Mark Staveley recently made a special presentation at Seattle’s Fire Station 37, and he invited us to share a copy of his speech.  Mark (FHG 1655) was a member of the Guard in the 1990s, and last October, he had a sudden cardiac arrest while walking between Amazon buildings in downtown Seattle.  His story is quite remarkable, and we’re so happy that Mark is doing well and wanted to share this with members of the Guard Club.

Mark Staveley presents an FHG challenge coin to Firefighter Jay Roughton.  Photo:  Firedog Photos

Good morning members of Seattle Fire.  Please allow me to introduce myself, my name is Mark Staveley and I am a Sudden Cardiac Arrest Survivor.  I was saved by members of Seattle Fire on October 24th 2023 who responded to the 911 call that was made on my behalf, as I collapsed in the street walking between Amazon buildings at the close of my workday.

Firefighter Jay Roughton was the first on the scene, and he quickly realized that the initial call diagnosis of head injury and possible overdose was incorrect.  I was agonal breathing and life-saving CPR was initiated – upgrading my call to a MED7.

I am here speaking with you today in part as a sudden cardiac arrest survivor, but also as a former member of the Fort Henry Guard.  Founded in 1938, the Fort Henry Guard is a ceremonial guard unit that is based out of Kingston, Ontario, Canada. 

The Guard is renowned for how they bring to life the military drill and tactics of the mid-1800’s.  The Guard has performed at numerous events and ceremonies in Canada and abroad since its founding, most notably the Royal Tournament in England, and with the United States Marine Corps Silent Drill Platoon, the Commandant’s Own Drum and Bugle Corps, and Battle Color Detachment at Marine Barracks 8th and I in Washington D.C.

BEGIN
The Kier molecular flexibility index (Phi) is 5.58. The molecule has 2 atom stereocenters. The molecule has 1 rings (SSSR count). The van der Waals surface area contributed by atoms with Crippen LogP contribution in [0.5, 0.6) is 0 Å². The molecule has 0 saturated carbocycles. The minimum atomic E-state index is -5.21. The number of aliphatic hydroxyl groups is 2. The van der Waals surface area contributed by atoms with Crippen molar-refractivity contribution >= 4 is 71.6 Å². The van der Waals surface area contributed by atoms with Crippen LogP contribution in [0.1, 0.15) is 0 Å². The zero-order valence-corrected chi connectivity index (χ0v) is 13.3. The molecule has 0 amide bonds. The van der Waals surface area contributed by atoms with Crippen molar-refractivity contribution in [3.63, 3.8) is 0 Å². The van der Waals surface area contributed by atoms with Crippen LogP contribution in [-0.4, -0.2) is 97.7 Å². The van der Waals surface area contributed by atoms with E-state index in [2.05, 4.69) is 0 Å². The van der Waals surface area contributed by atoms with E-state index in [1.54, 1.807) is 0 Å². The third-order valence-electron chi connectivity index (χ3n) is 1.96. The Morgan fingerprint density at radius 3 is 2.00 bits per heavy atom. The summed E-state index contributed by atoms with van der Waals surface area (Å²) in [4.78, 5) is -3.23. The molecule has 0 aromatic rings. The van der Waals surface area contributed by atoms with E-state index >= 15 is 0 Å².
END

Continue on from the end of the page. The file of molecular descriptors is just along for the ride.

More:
The cross-border military friendship between the Fort Henry Guard and the United States Marine Corps started in 1954 as both units were brought together to honor the Ogdensburg agreement that was signed in 1940. The Ogdensburg Agreement was a document signed in 1940 by President Roosevelt and Canadian Prime Minister Mackenzie King, binding Canada and the United States committing to the joint defense of North America. 

Since then, the special friendship between the Fort Henry Guard and the United States Marine Corps has grown.  There are regular cross-border trips between Fort Henry and Marine Barracks Washington D.C. where these two units parade together. 

One of my most significant memories of my time in the Guard was being on parade and inspected by General Mundy who was the 30th Commandant of the United States Marine Corps. 

You may not realize this, but I’m not the only one here today with a connection to the United States Marine Corps.  Firefighter Jay Roughton was a Sgt with the United States Marine Corps, 1st Marine Division.

I was kind of blown away when I found this out, as a former member of the Fort Henry Guard and knowing the special bond that we have with the United States Marine Corps, and to then to have my life saved by a Marine was an extra level of connection and significance that wasn’t lost on me.

Like many different military units, the Fort Henry Guard has various traditions.  One of these traditions is to issue a Fort Henry Guard Challenge Coin to each member of the Fort Henry Guard.  On one side is the Fort Henry Guard regimental crest, and on the other side is the person’s Guard Number. 

Normally, the only way to get one of these coins is to be a member of the Fort Henry Guard.  However, I talked to the Fort Henry Guard Club about my story.  Explaining how my life was saved by Jay and his connection to the United States Marine Corps.  An exception was made, and a second Fort Henry Guard coin was issued with my Guard number on it for Firefighter Roughton. 

On behalf of the Fort Henry Guard, and the Fort Henry Guard Club I would like to present this coin to Firefighter Roughton, and extend to you their sincerest and most heart-felt appreciation for saving my life.

Photo: Firedog Photos